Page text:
I discovered your website/blog when searching for vegan/vegetarian recipes. I absolutely love it!!! I look forward to every new entry! I have searched around the website & recipes and just enjoy all of it. I do have a question, which I hope, isn’t silly. I have seen calorie counts for some recipes and some without. Is there somewhere that I can locate the calorie counts. I DO realize you are not a calorie counter and I am slowly tring to adapt to that life style too, it is a new mindset and I slowly am going that way but am in the process of losing weight and eating healthier so I thought I would ask!

Thanks for the links Celeste. One article says ALA can have anti-cancer properties (with regard to breast tissue). Another says ALA may reduce risk of heart disease while it could be a risk factor for prostate cancer. Confusing! The studies are 6-9 years old, so I’d be interested in seeing if more recent research has been done on this topic. It’s definitely worth looking into. Thanks for passing them along!
Making homemade potato chips is surprisingly easy—just slice the potatoes thin, boil them in vinegar-spiked water, and fry until crispy. The vinegar keeps the chips from getting too dark as they fry. All of our custom potato chip seasonings are vegan, and this one, despite the name, is no exception. Savory nutritional yeast helps mimic the taste of the roasted bird; we grind it up along with granulated garlic, lemon zest, dried thyme, and dried mushrooms to round out the flavors, then toss the spice blend with freshly fried chips to coat.
What's more refreshing than a smoothie? By adding in the right ingredients, it will keep you full until your next meal. "Just blend together 1/2 cup frozen wild blueberries with half of a frozen banana, 1/3 cup low-fat milk, and 4 ounces low-fat plain Greek yogurt," Gorin says. "At just 210 calories, it's a winner: the wild blueberries offer filling fiber and antioxidants, you'll get added fiber from the banana, and the milk and yogurt provide protein."
Thanks for the links Celeste. One article says ALA can have anti-cancer properties (with regard to breast tissue). Another says ALA may reduce risk of heart disease while it could be a risk factor for prostate cancer. Confusing! The studies are 6-9 years old, so I’d be interested in seeing if more recent research has been done on this topic. It’s definitely worth looking into. Thanks for passing them along!
Similar to our two recipes above, but this time with apples and butter! Scoop out the pit of the apple and throw in nuts and dried fruit. Top them up with a mix of melted butter, cinnamon and sugar. Pop the apples in the oven for about 25 minutes on 380°F/180°C. Perfect Christmas snack right there! Check out a more detailed recipe of these apples over here.
Snacks are truly a godsend—they can get you through a busy work week, a cram session in a dimly lit library basement, and even the kind of colossal breakup that leaves you ugly-crying in that same sad basement searching for something to eat your woes away. To our delight, a number of companies have been making accidentally vegan snacks for years, and we’ve compiled a list of a few of our favorite go-to treats you can find practically anywhere. Bookmark this list for the next time you’re on a road trip in the middle of nowhere, in need of something to munch on at the movies, or trying to get through a difficult moment and are in need of some sweet or salty fuel.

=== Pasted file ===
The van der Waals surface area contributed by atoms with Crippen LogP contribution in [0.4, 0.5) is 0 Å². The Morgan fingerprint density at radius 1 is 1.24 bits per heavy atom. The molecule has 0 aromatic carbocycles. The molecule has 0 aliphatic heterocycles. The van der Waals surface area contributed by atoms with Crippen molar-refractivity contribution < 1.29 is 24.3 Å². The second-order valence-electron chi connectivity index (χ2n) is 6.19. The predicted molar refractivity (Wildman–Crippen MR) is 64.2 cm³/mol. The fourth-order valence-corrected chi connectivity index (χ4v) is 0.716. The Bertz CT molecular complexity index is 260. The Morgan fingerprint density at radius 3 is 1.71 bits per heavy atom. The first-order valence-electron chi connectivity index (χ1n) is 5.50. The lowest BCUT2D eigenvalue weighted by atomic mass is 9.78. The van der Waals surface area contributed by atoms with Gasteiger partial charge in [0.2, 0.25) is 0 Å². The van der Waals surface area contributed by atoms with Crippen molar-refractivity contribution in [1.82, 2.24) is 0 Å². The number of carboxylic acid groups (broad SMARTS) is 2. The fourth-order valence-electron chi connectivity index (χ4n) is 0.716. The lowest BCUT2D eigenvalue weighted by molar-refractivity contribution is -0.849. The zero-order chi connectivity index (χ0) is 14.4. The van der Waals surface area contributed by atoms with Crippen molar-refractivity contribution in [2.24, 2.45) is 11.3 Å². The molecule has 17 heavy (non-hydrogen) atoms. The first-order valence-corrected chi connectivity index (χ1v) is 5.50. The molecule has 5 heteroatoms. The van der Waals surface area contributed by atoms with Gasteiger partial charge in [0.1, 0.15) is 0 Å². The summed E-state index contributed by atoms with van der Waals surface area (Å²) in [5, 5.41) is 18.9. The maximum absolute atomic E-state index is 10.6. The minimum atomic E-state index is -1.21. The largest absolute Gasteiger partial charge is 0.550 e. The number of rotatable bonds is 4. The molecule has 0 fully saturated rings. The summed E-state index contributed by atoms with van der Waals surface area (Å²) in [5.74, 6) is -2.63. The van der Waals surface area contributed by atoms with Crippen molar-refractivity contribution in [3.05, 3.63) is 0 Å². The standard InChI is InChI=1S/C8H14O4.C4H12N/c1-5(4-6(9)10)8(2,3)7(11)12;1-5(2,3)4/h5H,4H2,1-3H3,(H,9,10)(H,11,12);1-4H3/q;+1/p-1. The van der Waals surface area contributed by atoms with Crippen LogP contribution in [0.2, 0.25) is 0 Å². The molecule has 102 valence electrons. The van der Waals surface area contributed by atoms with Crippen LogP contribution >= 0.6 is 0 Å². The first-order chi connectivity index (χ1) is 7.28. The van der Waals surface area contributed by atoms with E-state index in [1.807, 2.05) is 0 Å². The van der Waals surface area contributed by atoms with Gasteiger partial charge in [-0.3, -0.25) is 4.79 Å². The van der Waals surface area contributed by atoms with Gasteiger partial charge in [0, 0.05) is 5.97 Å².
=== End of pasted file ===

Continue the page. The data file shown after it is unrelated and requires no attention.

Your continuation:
For a more substantial alternative to cookies, try these no-bake, oat-based bites, where almonds and almond butter pack in healthy fats to make them highly satisfying. Note that the dark chocolate drizzle on top adds a bit of time to the recipe, but as with most things chocolate, it’s totally worth it. Swap in maple syrup for the honey if you follow a strict vegan diet.
Can snacking be a part of a healthy diet? Of course! When you choose a snack, choose one with protein, fat and/or fiber. All of these nutrients take longer to digest, so they fill you up. Snacks are also a great way to add extra nutrition to your day. Think of snacks like carrots and hummus, an apple with almond butter or whole-grain crackers with cheese.

You don't need to go on a grapefruit diet to reap the health benefits of this ruby fruit. A whole grapefruit has about 100 calories and 4 grams of fiber. Not to mention, it delivers 100 percent of women's vitamin C needs for the day. That's a lot of nutrition packed into this tart citrus fruit (see other powerful health reasons to eat more grapefruit).
"Diet-friendly snacking doesn't necessarily have to be low-fat," says McLachlan. What's more important: Portion size. A homemade trail mix of walnuts, mini chocolate chips, and raisins is a snack that's satisfying (thanks to the sweetness and fat) and healthy for a dieter if portion sizes are kept in check. "Mix a palm full of walnuts with a pinch of chocolate chips and a pinch of raisins — it's not always realistic to measure," says McLachlan.
Chocolate-topped digestive biscuits from brands like McVitie's are great candidates for veganizing. Here, we rely on toasted sugar to provide depth of flavor in the absence of lactose, and use coconut oil to make a dairy-free dough that's easy to handle. A blend of all-purpose and whole wheat flour supplies the right combination of toasty flavor and crisp-yet-tender texture. Top with the high-quality vegan chocolate of your choice.
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